Today I walked through the Use Azure Data Studio to connect and query Azure SQL database Quickstart. This Quickstart is solid and is great for someone new to Azure Data Studio.
At the end of the Quickstart it suggested I try the Tutorial: Use the Transact-SQL editor to create database objects - Azure Data Studio. The tutorial taught me a couple of things that I’ve not noticed about Azure Data Studio, even though I’ve used it for a couple of years.
Built-in snippets are quite useful
I had no idea that Azure Data Studio had built in snippet functionality. And I admit that as soon as I skimmed the tutorial and saw there were snippets, I tried to use them the wrong way. I assumed that I’d open the Command Palette to insert a snippet. Nope!
To access snippets, simply type sql into the query editor itself. This will initialize a drop-down list which you can arrow through:
You can create your own snippets
There are built-in snippets for lots of things – data definition changes like creating indexes or adding columns, data modification tasks like inserting or deleting rows, or management tasks like listing databases or finding space used.
But you might want to create your own snippets, too.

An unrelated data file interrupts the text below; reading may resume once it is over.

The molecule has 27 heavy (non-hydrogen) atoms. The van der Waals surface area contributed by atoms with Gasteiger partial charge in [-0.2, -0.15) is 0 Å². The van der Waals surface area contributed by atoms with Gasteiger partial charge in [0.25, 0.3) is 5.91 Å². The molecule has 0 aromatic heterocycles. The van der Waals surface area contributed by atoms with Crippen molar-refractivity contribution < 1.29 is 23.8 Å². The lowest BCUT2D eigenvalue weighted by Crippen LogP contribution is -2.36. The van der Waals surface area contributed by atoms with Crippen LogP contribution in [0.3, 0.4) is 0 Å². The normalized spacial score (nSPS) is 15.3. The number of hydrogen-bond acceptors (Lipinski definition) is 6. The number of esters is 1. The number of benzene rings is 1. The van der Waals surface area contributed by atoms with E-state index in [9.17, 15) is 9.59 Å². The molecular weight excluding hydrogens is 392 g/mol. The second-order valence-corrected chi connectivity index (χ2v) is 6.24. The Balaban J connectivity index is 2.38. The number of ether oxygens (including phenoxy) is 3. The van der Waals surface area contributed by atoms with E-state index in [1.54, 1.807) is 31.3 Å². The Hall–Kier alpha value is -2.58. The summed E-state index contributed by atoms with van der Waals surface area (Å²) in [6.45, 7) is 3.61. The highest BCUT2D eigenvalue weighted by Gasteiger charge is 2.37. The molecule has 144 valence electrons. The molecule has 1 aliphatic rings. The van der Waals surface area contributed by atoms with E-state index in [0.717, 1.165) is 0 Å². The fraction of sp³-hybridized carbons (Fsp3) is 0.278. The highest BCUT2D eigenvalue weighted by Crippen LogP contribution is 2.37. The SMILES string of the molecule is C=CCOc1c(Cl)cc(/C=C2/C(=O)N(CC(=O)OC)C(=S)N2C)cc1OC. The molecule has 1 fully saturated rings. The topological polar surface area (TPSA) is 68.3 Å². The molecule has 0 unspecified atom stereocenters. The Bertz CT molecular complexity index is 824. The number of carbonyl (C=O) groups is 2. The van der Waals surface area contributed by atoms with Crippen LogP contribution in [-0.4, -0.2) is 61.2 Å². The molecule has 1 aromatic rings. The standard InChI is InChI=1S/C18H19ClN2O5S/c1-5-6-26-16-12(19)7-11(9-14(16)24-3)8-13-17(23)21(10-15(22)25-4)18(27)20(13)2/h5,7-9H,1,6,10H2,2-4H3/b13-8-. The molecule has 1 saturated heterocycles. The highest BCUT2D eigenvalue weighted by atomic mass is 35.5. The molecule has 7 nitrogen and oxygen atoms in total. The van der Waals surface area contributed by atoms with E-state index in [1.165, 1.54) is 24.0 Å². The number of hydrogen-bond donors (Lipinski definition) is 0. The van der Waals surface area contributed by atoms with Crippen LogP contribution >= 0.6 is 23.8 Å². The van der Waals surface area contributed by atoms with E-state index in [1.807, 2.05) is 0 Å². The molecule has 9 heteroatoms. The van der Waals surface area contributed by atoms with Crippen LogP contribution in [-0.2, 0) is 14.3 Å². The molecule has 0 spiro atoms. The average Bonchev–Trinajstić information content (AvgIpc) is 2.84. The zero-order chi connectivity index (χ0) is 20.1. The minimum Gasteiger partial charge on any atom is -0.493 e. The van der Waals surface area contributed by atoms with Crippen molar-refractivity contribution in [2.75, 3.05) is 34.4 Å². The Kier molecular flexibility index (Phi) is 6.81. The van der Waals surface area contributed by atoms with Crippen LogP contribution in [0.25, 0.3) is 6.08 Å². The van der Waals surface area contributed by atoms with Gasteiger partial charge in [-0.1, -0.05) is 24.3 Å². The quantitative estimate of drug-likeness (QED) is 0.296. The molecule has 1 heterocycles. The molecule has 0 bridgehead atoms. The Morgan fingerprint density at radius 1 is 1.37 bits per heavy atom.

‘Peek definition’ functionality exists, too
I also hadn’t realized that Azure Data Studio supports Peek Definition functionality natively. The example given in a tutorial of peeking at a table’s definition when writing an insert statement is right on.
Bonus: Dragging the Columns folder into a query edit works just like in SSMS
Stepping through the Peek Definition example made me wonder if one of my favorite lazy hacks from SQL Server Management Studio works in Azure Data Studio. Sure enough, it does! You can write out the list of columns in a table in your query editor by dragging the column folder for the table into the query editor window:
Azure Data Studio isn’t just for Azure SQL
Don’t let the name fool ya. Azure Data Studio works for both Azure SQL and on-prem SQL Server installations.